Fresh, unprocessed, whole foods are great sources of vitamins, minerals, and other beneficial nutrients your body needs—think vegetables straight from the garden, hand-picked fruit, and locally raised meat and dairy products. Fortunately in Maine, there are many ways you access fresh, local food to incorporate into your diet that’s not only healthy for you, but healthy for our local community.
Ways to Find Fresh, Local Food in Maine
Community-supported agriculture (CSA) is a system in which a farmer offers shares of their harvest in exchange for money at the beginning of the season, either paid in full or through partial payments. This model helps the farmer pay for early expenses while ensuring the CSA member has food at regular intervals (usually weekly). Many CSA farms offer vegetables and fruits, while some offer meat, dairy, eggs, grains, and more.
Find a CSA farm close to you.
Farmers markets are fun venues to socialize and find a ready supply of healthy, fresh food and Maine-made goods—especially in the spring and summer, when farm-fresh produce is in abundance.
In the early summer months of Maine, expect to find produce such as strawberries, salad greens, spring onions, zucchini, beets, cooking greens, broccoli, summer squash, sugar snap peas, snow peas, scallions, carrots, cucumbers, garlic scapes, fresh herbs, kohlrabi, radishes, salad turnips, microgreens, and fennel. Later in July, you can add blueberries and raspberries to that list, as well as corn, French beans, and new potatoes.
Find a farmers market near you.
Most farmers markets accept cash, local checks, credit cards, and SNAP/EBT funds, with the latter two options usually operating from a booth near the entrance. It’s simple and discreet to use SNAP/EBT funds at the farmers market, and many markets offer special bonuses to SNAP customers, such as Maine Harvest Bucks, that stretch SNAP dollars further. SNAP benefits and Maine Harvest Bucks can also be applied to a CSA share in many cases.
Low-income seniors may be eligible to participate in the Maine Senior FarmShare Program. Through this program, older adults receive fresh, local produce at no cost directly from local Maine farmers during the growing season.
Local Food: Healthy for You
You may have heard the advice to “eat the rainbow”—an easy-to-remember way to incorporate a wide variety of vegetables and fruit in your diet. By shopping at a farmers market or participating in a CSA share, you will naturally find a wide array of diverse offerings.
Have you ever tried eating kohlrabi? If garlic scapes come in your CSA box, what will you make with them? You may try something new—and like it! The many types of fruits and vegetables you’ll encounter will contribute to keeping you in good health by ensuring you are getting an assortment of vital nutrients and vitamins from local, fresh sources, and the newness keeps your diet interesting and your mind churning.
Choosing in-season produce from local farms assures you are getting the best nutrition for your dollar. Fruits and vegetables lose their nutritional value over time, so the sooner it’s eaten after it’s picked, the more nutrients can be gained. Local produce generally lasts longer in your fridge because it’s picked and sold promptly, compared to produce from away, which often travels more than a week before it reaches grocery store shelves—where it may sit even longer. Fresh fruits and vegetables also have a higher water content, making it a good source for hydration—which can particularly be an issue in hot summer weather.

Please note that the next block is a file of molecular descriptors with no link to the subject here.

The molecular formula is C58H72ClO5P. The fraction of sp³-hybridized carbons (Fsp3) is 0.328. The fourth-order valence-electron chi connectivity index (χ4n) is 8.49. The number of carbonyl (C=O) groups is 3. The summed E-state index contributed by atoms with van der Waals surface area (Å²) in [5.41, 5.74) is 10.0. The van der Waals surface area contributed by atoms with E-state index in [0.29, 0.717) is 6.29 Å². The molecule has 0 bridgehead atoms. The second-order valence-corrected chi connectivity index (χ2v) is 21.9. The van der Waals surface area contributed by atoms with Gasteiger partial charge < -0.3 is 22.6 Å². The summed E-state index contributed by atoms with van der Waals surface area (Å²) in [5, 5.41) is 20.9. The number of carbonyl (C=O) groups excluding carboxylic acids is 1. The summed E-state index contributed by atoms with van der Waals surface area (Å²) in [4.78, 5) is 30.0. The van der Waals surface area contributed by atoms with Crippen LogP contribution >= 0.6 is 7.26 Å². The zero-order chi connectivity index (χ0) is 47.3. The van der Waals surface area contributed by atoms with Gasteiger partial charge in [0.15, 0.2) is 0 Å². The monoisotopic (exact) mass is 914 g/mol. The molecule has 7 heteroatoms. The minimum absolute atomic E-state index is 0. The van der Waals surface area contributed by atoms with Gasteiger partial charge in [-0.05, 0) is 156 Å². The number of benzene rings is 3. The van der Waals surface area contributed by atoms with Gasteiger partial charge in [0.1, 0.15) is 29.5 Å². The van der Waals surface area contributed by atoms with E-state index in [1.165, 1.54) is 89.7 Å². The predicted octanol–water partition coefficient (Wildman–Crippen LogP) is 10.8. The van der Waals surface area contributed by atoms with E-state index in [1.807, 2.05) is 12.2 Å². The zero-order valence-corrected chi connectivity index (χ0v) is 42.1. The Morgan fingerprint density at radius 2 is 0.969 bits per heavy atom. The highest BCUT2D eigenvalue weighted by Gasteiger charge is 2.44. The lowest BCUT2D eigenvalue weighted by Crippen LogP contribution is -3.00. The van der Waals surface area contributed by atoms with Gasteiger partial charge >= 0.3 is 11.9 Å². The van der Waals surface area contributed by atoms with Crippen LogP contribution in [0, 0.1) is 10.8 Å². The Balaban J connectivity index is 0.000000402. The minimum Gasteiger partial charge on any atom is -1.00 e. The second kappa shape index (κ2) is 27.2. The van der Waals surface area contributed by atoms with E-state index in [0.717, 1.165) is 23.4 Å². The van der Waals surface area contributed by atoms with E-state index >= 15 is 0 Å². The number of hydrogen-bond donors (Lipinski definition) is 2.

Eating plenty of fresh fruits and vegetables is a substantial step forward for your health and wellbeing.
- Fruits and vegetables are rich in antioxidants, compounds that help fight free radicals, which are unstable molecules that can cause damage to your body’s cells
- Plant foods like vegetables, fruits, nuts, whole grains, and legumes can reduce your risk for diseases like cancer, heart disease, and diabetes; reduce your triglyceride levels; reduce blood sugar levels in people who have or are at risk for diabetes; increase your energy level; and promote gut health
Fresh, local fruits and veggies taste better. You’ll find more flavor, more complex notes in each bite. If you’re used to prepackaged meals and processed foods, it may take a short while for your taste buds to adjust. But once they do, processed food simply cannot compare in taste to what’s on offer at the farmers market.
A balanced diet heavy in fruits and veggies is high in fiber, which provides many positive health effects, including boosting digestive function, metabolic health, and feeling satiated. It’s good for your skin and it’s low in sugar. (Yes, fruit contains sugar, but it’s also high in water and fiber—not to mention other nutrients—so it is healthier than soda, juice, and processed foods.)
Local Food: Healthy for Our Community
Selecting local produce not only contributes to your health, but our community’s health as well. By shopping at the farmers market or belonging to a CSA, you are supporting local farms and businesses and keeping more dollars in our local community. This mutual exchange provides for a more vibrant local economy and a lasting economic impact in Maine.
Supporting local farms also means a smaller carbon footprint. The choice to eat local is a sustainable choice, because food is not trucked across the country or flown overseas before it reaches your plate. This reduction in energy needs helps our planet and our community all at once.
In addition to stopping by the farmers market or signing up for a CSA share, you may want to explore Maine farms and get to know your local farmer. Every summer, farmers from around the state participate in Maine’s Open Farm Day, welcoming visitors to learn more about their farms and to meet the farmers (and animals!). MOFGA’s Common Ground Country Fair is also a popular event full of local vendors, speakers and performances on all things agriculture.